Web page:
Latter
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Latter
See also: ?atter

English

Etymology

From Old English lætra, comparative form of læt ("late").

Pronunciation

Adjective

latter (not comparable)

  1. Relating to or being the second of two items.
    • 2017, Jennifer S. Holland, For These Monkeys, It's a Fight for Survival., National Geographic (March 2017)[1]
      On sale next to dried fish and chicken feet were rats and bats (the latter's wings in a pile like leather scraps, also for sale), plus cut-up pigs and monkeys, their faces intact.
    • Isaac Watts
      (Can we date this quote?) the difference between reason and revelation, and in what sense the latter is superior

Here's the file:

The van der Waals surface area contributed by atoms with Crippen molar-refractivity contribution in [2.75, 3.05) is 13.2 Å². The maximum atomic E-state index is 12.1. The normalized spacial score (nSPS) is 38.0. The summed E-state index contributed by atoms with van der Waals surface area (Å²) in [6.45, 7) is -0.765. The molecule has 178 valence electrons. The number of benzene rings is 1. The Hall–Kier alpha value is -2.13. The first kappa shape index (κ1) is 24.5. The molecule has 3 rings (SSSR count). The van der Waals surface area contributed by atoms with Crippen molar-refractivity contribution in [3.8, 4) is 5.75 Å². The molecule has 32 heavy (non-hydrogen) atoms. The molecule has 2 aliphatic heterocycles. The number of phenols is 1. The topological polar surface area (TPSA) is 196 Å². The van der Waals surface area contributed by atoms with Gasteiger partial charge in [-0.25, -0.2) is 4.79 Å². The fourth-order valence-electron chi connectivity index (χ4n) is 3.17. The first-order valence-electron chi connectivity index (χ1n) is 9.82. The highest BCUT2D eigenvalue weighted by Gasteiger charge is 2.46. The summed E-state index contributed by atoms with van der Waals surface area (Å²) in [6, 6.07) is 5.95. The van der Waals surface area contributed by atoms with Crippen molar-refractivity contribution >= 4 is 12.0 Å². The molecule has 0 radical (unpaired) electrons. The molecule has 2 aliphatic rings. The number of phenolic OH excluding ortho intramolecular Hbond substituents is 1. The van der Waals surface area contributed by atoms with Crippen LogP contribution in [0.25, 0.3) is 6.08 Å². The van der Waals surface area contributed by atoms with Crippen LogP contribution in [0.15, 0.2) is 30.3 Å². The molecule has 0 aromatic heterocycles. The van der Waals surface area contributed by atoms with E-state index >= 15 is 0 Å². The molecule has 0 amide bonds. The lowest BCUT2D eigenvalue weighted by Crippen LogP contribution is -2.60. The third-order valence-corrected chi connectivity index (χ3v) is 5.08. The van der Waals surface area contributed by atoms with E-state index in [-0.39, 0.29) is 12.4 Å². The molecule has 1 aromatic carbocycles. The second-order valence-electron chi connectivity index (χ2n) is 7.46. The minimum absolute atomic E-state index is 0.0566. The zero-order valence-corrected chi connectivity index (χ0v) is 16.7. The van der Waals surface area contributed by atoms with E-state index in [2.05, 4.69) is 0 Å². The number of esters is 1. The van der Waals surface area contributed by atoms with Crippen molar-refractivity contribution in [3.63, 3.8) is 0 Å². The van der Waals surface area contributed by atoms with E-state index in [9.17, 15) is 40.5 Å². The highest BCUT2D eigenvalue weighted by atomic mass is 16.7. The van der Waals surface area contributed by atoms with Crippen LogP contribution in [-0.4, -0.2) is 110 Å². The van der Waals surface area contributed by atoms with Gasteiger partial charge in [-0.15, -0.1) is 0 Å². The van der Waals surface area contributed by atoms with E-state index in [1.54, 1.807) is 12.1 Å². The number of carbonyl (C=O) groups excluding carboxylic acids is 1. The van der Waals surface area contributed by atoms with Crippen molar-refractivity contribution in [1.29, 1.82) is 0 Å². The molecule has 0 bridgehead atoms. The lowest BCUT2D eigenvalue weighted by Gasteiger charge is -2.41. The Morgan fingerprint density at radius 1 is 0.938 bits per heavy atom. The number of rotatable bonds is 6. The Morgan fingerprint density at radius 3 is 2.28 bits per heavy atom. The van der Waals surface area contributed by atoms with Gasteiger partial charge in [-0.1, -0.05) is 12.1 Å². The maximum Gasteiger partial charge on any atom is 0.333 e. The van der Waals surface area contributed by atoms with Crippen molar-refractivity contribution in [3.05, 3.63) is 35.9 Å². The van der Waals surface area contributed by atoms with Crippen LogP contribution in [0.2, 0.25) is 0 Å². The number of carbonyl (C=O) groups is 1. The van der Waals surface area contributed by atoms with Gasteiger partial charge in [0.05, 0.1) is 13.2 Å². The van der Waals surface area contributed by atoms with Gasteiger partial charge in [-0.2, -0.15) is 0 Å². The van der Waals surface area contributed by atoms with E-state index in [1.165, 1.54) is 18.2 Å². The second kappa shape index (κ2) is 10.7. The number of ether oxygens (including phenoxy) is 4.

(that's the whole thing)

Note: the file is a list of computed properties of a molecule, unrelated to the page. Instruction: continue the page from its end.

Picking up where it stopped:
2. Near (or nearer) to the end.
  3. In the past, but close (or closer) to the present time.
    • 1690, John Locke, An Essay Concerning Human Understanding
      Hath not navigation discovered in these latter ages, whole nations at the bay of Soldania [...]?

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Norman

Etymology

(This etymology is missing or incomplete. Please add to it, or discuss it at the Etymology scriptorium.)

Verb

latter

  1. (Jersey) to beat, spank, cane

Synonyms


Norwegian Bokmål

Etymology

From Old Norse hlátr

Noun

latter m (definite singular latteren) (uncountable)

  1. laughter
  2. laugh
    en god latter - a good laugh

Synonyms

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References


  This article uses material from the Wikipedia page available here. It is released under the Creative Commons Attribution-Share-Alike License 3.0.

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